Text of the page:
English subtitles for the hearing impaired are available in a clear white font. In the portion I sampled they followed the dialogue closely but added little extra information.
Audio is an English Dolby TrueHD 5.1 at 2868 Kbps, plus an English audio commentary.
The audio is good, providing the enveloping experience expected of a modern action movie but without overdoing it. Dialogue is not always clear but there were the subtitles when this happened. The surrounds were frequently in action with ambient sound and music and, as expected, went into overdrive during the action sequences with rockets, cannon fire, flying bullets, jet and tank engines and explosions around the soundstage. The sub-woofer provided bass as appropriate for engines and explosions without unbalancing the sound stage.
The original score by Trevor Rabin uses both traditional Georgian instruments and orchestra. It is suitably dramatic and suitable for the film.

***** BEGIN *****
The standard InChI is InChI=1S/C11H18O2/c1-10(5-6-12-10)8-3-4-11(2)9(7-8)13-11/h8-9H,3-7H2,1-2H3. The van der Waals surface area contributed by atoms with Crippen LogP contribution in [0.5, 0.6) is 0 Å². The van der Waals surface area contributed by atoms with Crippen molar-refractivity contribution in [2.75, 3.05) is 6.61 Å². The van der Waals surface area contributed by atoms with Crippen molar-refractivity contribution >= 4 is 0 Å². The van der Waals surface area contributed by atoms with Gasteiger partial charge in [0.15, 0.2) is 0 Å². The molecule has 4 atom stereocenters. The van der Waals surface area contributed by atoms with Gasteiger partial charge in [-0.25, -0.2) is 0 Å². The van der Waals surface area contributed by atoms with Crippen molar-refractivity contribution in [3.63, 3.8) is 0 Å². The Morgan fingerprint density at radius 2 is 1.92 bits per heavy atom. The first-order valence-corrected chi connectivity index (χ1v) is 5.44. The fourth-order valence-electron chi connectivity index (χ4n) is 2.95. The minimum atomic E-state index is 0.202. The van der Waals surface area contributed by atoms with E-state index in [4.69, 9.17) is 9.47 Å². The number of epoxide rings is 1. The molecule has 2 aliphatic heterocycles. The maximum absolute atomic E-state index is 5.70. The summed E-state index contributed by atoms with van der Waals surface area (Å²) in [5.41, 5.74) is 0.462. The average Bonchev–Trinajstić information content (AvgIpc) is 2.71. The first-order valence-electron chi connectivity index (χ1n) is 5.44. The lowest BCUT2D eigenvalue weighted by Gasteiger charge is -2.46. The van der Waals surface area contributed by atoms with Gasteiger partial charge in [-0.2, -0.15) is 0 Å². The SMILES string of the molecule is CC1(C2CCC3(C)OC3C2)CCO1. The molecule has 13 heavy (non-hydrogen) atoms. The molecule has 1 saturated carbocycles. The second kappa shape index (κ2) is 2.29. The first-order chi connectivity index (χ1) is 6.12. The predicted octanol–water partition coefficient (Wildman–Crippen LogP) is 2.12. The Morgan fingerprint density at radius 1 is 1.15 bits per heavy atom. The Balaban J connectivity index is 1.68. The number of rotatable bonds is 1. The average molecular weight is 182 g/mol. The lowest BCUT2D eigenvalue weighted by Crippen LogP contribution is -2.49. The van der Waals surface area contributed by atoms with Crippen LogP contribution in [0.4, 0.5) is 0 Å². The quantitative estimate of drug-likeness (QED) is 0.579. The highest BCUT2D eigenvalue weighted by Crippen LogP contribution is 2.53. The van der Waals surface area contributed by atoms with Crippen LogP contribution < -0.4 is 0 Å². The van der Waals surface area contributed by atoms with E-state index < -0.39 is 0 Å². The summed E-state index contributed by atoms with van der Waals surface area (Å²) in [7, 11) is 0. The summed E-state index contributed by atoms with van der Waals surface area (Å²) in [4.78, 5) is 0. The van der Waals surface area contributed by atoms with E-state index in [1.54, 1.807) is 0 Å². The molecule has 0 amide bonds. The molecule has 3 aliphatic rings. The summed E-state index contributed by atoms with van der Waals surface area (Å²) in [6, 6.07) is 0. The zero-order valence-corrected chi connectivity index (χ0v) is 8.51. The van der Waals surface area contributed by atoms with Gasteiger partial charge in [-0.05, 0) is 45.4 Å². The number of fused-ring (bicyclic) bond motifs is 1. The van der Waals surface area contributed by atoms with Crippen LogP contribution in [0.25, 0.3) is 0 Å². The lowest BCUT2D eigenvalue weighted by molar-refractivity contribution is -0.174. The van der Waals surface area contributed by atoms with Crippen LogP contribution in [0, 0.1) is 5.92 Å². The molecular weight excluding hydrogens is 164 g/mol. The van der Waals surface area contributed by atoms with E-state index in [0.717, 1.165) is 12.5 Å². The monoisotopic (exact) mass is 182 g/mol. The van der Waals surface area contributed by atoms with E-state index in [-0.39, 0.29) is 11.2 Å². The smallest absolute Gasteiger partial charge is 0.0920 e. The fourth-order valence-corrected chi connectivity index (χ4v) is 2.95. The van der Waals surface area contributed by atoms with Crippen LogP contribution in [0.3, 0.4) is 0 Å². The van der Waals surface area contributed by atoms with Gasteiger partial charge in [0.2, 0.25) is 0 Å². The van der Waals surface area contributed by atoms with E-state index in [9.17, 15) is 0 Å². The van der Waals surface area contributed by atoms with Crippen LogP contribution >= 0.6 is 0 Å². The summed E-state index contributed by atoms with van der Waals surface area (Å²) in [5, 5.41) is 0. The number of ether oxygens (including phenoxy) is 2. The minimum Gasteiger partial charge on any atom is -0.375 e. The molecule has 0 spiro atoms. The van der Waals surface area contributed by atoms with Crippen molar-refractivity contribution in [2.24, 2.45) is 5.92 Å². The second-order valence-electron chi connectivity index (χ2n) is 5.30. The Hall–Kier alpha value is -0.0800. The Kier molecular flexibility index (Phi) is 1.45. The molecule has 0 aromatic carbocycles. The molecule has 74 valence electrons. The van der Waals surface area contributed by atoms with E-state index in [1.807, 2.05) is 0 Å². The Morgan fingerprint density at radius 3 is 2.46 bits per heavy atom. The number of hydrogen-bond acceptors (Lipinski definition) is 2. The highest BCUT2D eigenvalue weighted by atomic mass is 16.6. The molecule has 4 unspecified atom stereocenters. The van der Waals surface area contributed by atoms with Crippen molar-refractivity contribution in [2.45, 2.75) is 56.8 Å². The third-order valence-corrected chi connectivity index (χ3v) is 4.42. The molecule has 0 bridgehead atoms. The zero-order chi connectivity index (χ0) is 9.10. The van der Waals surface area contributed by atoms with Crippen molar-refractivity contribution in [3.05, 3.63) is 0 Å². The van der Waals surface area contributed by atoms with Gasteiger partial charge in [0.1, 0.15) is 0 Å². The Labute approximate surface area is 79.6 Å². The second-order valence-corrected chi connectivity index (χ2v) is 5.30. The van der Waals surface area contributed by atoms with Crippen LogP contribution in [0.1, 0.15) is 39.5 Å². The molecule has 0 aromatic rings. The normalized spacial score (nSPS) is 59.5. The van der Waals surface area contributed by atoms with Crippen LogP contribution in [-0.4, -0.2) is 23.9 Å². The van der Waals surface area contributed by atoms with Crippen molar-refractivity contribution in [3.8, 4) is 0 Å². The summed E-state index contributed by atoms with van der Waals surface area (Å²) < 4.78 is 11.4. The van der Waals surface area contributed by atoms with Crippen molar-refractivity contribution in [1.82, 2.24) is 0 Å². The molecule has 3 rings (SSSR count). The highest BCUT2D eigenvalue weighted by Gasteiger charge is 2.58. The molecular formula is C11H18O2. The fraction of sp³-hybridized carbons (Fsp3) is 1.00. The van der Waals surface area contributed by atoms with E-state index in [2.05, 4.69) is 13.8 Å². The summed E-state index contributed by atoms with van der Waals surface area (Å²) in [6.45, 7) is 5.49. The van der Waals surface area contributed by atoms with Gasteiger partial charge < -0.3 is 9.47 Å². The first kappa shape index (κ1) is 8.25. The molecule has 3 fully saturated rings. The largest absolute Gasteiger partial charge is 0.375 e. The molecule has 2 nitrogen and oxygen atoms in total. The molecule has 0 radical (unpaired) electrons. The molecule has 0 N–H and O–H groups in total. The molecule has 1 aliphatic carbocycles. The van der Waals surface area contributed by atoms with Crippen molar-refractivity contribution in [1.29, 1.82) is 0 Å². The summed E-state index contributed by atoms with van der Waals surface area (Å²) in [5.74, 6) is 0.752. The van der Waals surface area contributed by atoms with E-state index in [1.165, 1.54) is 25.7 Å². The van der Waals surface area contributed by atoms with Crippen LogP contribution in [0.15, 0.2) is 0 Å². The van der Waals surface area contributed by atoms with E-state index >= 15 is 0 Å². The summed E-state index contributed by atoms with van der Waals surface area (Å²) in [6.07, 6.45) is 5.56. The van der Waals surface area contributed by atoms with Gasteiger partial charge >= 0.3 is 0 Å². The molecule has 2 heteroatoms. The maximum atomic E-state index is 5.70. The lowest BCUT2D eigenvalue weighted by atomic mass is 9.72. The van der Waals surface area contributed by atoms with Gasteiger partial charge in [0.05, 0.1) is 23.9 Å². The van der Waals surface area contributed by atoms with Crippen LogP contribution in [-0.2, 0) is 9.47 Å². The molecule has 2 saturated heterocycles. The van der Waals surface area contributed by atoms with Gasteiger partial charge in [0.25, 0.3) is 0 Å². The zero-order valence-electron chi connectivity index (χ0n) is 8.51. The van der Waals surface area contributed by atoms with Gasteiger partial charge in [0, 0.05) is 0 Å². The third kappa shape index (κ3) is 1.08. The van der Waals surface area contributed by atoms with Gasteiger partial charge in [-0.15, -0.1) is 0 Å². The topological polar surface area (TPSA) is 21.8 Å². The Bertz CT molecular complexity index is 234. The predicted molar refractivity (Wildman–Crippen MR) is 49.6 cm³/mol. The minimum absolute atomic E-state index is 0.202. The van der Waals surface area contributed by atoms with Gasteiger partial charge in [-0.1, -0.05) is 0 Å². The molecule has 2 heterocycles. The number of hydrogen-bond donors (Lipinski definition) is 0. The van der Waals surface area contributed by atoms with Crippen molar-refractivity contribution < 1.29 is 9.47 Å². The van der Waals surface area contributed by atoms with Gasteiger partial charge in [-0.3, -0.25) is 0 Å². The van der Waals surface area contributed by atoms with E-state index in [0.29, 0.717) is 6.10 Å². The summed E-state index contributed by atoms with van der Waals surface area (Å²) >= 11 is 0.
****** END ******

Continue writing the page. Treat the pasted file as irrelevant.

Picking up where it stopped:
I did not notice any issues with lip synchronisation.
|Surround Channel Use|
Director / producer Rennie Harlin is humorous, entertaining, informative and very passionate about his film and the subject matter. He has a lot to say about the production including how he got involved, using the actual locations in Georgia where the events happened as well as filming in the President’s office, the effect on the local people of restaging events only a year after they actually happened, shooting a war movie on a $12 million budget and the logistical challenges of shooting action scenes using real aircraft, helicopters and armoured vehicles. He is also not unaware of the irony of using a partly Russian crew and stunt team to reconstruct the Russian invasion of Georgia. Harlin also talks about the DP, composer, costume designer and editor among other people involved on set. A very good, non-stop commentary and well worth a listen.